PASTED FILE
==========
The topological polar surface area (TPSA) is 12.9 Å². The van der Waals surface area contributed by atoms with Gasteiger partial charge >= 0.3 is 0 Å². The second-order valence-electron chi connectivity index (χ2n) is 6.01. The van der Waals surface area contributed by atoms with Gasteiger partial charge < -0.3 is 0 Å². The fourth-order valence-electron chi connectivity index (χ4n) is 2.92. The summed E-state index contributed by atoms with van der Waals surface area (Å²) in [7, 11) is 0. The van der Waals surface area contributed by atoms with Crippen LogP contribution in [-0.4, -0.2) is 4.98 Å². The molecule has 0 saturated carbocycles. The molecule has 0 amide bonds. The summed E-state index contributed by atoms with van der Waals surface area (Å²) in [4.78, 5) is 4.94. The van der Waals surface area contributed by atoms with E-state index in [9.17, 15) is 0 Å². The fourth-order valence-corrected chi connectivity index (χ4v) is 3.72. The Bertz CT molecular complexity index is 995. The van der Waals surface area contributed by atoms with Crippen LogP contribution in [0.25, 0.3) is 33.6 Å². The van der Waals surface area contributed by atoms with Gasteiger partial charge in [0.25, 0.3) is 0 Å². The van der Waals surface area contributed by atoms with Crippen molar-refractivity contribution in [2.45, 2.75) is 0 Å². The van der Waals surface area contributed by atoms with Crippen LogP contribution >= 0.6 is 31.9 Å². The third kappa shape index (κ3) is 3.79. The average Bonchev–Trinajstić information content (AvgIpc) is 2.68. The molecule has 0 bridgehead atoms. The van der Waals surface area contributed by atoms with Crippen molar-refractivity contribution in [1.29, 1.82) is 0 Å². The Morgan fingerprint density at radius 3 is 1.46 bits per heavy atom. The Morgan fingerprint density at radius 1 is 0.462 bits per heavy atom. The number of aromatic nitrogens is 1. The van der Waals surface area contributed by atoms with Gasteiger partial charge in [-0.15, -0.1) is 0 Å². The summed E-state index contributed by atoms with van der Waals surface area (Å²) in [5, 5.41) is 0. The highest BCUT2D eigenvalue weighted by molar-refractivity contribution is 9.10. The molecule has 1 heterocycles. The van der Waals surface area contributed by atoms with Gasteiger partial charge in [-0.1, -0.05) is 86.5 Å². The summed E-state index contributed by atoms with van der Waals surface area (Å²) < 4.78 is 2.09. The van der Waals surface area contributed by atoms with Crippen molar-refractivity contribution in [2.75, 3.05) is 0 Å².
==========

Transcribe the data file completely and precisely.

The topological polar surface area (TPSA) is 12.9 Å². The van der Waals surface area contributed by atoms with Gasteiger partial charge >= 0.3 is 0 Å². The second-order valence-electron chi connectivity index (χ2n) is 6.01. The van der Waals surface area contributed by atoms with Gasteiger partial charge < -0.3 is 0 Å². The fourth-order valence-electron chi connectivity index (χ4n) is 2.92. The summed E-state index contributed by atoms with van der Waals surface area (Å²) in [7, 11) is 0. The van der Waals surface area contributed by atoms with Crippen LogP contribution in [-0.4, -0.2) is 4.98 Å². The molecule has 0 saturated carbocycles. The molecule has 0 amide bonds. The summed E-state index contributed by atoms with van der Waals surface area (Å²) in [4.78, 5) is 4.94. The van der Waals surface area contributed by atoms with E-state index in [9.17, 15) is 0 Å². The fourth-order valence-corrected chi connectivity index (χ4v) is 3.72. The Bertz CT molecular complexity index is 995. The van der Waals surface area contributed by atoms with Crippen LogP contribution in [0.25, 0.3) is 33.6 Å². The van der Waals surface area contributed by atoms with Gasteiger partial charge in [0.25, 0.3) is 0 Å². The van der Waals surface area contributed by atoms with Crippen molar-refractivity contribution in [2.45, 2.75) is 0 Å². The van der Waals surface area contributed by atoms with Crippen LogP contribution >= 0.6 is 31.9 Å². The third kappa shape index (κ3) is 3.79. The average Bonchev–Trinajstić information content (AvgIpc) is 2.68. The molecule has 0 bridgehead atoms. The van der Waals surface area contributed by atoms with Crippen molar-refractivity contribution in [1.29, 1.82) is 0 Å². The Morgan fingerprint density at radius 3 is 1.46 bits per heavy atom. The Morgan fingerprint density at radius 1 is 0.462 bits per heavy atom. The number of aromatic nitrogens is 1. The van der Waals surface area contributed by atoms with Gasteiger partial charge in [-0.15, -0.1) is 0 Å². The summed E-state index contributed by atoms with van der Waals surface area (Å²) in [5, 5.41) is 0. The highest BCUT2D eigenvalue weighted by molar-refractivity contribution is 9.10. The molecule has 1 heterocycles. The van der Waals surface area contributed by atoms with Gasteiger partial charge in [-0.1, -0.05) is 86.5 Å². The summed E-state index contributed by atoms with van der Waals surface area (Å²) < 4.78 is 2.09. The van der Waals surface area contributed by atoms with Crippen molar-refractivity contribution in [2.75, 3.05) is 0 Å².